Wednesday, March 24, 2010

Too Good To Be True?

Late last week the Democrats rejoiced when the CBO priced out their healthcare scheme at $940 billion and project that it would reduce the deficit by $138 billion in the first 10 years.

There is an old saying, "If it sounds to good to be true, it probably is." But wait, you say, isn't the CBO an nonpartisan watchdog that will give us the actual figures. The problem is the CBO is required by law to take the written legislation at face value and not second guess the assumptions. Fantasy in and fantasy out is the rule of thumb on this legislation.

The first problem with this bill is you have in the 10 year CBO estimate 10 years of taxes, but only 6 years of spending. It is the equivalent of saving for 4 years so you can make the payments on that new house. The problem is the 4 years of savings will run out after 6 years of payments and then what?

Now lets take a quick look at the other accounting tricks used to come up with this CBO number.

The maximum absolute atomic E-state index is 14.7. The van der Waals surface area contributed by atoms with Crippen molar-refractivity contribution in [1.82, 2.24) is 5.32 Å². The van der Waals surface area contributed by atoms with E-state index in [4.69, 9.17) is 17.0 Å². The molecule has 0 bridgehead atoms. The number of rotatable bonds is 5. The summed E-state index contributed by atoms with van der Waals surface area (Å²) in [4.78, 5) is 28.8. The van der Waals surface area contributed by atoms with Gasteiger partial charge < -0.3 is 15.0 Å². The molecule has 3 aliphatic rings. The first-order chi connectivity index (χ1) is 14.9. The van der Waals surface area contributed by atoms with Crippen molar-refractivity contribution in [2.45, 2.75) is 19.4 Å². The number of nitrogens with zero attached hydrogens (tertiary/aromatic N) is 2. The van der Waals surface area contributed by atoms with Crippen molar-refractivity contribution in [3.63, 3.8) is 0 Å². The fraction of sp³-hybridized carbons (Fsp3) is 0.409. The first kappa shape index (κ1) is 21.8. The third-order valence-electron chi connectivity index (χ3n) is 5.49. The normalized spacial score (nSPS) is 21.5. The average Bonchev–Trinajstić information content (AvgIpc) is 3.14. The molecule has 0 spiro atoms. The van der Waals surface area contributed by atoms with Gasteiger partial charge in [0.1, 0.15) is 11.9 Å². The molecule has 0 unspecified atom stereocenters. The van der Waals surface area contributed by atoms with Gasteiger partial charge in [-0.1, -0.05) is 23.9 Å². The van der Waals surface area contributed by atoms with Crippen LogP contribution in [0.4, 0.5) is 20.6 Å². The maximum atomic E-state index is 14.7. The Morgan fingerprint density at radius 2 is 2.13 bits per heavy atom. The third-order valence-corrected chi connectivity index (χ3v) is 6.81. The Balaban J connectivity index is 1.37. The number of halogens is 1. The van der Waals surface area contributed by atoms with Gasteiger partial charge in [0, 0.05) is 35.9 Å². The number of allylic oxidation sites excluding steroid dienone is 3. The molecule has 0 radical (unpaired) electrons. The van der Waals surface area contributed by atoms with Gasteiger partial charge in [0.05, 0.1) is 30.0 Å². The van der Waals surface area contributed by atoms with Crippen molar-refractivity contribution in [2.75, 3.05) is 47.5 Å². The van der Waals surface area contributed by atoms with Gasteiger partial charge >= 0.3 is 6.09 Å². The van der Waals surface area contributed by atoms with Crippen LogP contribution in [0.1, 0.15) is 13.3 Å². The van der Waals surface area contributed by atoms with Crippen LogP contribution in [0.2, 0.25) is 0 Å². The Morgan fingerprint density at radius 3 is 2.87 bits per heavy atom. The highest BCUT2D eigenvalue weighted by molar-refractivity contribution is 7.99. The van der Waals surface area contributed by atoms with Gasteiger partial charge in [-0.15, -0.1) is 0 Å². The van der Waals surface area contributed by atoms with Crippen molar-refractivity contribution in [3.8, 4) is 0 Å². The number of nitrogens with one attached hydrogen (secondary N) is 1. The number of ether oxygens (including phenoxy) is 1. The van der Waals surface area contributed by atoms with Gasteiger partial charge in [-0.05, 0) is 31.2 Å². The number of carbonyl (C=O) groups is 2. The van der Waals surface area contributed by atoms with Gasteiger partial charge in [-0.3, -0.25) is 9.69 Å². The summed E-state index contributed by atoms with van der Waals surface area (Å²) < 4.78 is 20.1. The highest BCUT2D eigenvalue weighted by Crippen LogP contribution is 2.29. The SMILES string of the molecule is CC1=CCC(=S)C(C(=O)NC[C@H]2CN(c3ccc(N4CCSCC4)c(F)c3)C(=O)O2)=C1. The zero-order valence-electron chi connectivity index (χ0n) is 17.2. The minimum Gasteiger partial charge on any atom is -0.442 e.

1. The cost of administration of all the new functions in this legislation is completely left out of the CBO numbers. It will cost $114 billion to do this over 10 years.

2. The government projects they will collect $70 billion in premiums for the new long term care insurance in the bill. This is counted as deficit reduction even though the government is adding future obligations. This type of accounting is illegal in the private sector, but is standard for the government and is why Social Security is in such bad shape. Remember the lock box?

3. There is a cut of $463 billion in Medicare that is included to help finance this bill. However, this includes a 20% decrease in reimbursement to doctors which everyone knows won't stand. Therefore $247 billion of this decrease will be lost when the congress "fixes" this. Everyone knows this will happen, but CBO cannot put this in their figures.

4. There are a number of smaller accounting gimmicks that account for another $80 billion for increased Social Security taxes, a one time early payment of taxes, and having all student loans made by the federal government.

So if you add these up you come up with $411 billion in additional spending and that $138 billion surplus becomes a $273 billion deficit. And all of this happens without "fixing" Medicare or looking ahead to the next 10 years when you have all the spending going on and you don't have a 4 year period to build up reserves.

We need to repeal this bill and actually come up with a cheaper reform.

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